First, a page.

Mary Church Terrell (1863–1954) was a prominent activist and teacher who fought for women’s suffrage and racial equality. After her friend Thomas Moss was lynched, she became involved in Ida B. Wells’ anti-lynching campaigns. Her activism was largely centered on the idea of “racial uplift,” and her words, “lifting as we climb,” became the motto of the National Association of Colored Women’s Clubs (NACWC, which she helped co-found in 1896). She was one of the founders of the National Association for the Advancement of Colored People (NAACP) and a co-founder of the College Alumnae Club. In 1948, she became the first Black member of the American Association of University Women after winning an anti-discrimination lawsuit.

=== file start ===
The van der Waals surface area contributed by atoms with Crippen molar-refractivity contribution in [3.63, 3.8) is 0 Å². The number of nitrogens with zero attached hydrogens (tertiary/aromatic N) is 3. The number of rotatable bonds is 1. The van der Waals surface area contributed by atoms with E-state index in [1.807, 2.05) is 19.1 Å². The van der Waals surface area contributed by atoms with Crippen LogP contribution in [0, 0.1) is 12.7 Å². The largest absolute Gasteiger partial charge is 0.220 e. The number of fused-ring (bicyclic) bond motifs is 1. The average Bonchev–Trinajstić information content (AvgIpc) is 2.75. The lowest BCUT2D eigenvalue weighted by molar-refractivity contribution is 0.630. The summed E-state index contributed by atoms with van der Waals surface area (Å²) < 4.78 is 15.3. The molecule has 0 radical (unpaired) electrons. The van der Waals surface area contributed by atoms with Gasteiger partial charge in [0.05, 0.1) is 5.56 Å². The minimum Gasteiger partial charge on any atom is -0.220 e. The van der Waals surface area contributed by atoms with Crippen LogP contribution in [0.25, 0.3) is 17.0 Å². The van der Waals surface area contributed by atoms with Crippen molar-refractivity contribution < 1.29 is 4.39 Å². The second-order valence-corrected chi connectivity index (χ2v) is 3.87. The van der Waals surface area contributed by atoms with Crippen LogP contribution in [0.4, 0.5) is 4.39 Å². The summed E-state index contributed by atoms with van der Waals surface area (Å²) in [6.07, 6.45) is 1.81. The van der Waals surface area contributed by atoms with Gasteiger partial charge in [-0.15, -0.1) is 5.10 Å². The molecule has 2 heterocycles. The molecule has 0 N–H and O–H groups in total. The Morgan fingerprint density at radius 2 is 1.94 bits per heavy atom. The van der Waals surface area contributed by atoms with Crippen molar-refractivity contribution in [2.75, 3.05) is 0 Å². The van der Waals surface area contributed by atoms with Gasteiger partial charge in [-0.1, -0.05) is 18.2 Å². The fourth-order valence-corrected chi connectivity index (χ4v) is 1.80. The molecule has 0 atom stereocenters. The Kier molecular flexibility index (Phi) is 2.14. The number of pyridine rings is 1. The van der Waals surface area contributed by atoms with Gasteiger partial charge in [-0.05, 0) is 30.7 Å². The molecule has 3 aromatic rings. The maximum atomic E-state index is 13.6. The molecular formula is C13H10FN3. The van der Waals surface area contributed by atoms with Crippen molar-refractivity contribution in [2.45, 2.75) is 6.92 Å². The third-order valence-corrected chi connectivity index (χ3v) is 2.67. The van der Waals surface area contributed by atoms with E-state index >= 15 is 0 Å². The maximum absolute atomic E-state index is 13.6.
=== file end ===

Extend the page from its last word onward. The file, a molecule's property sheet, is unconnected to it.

Author: Debra Michals, PhD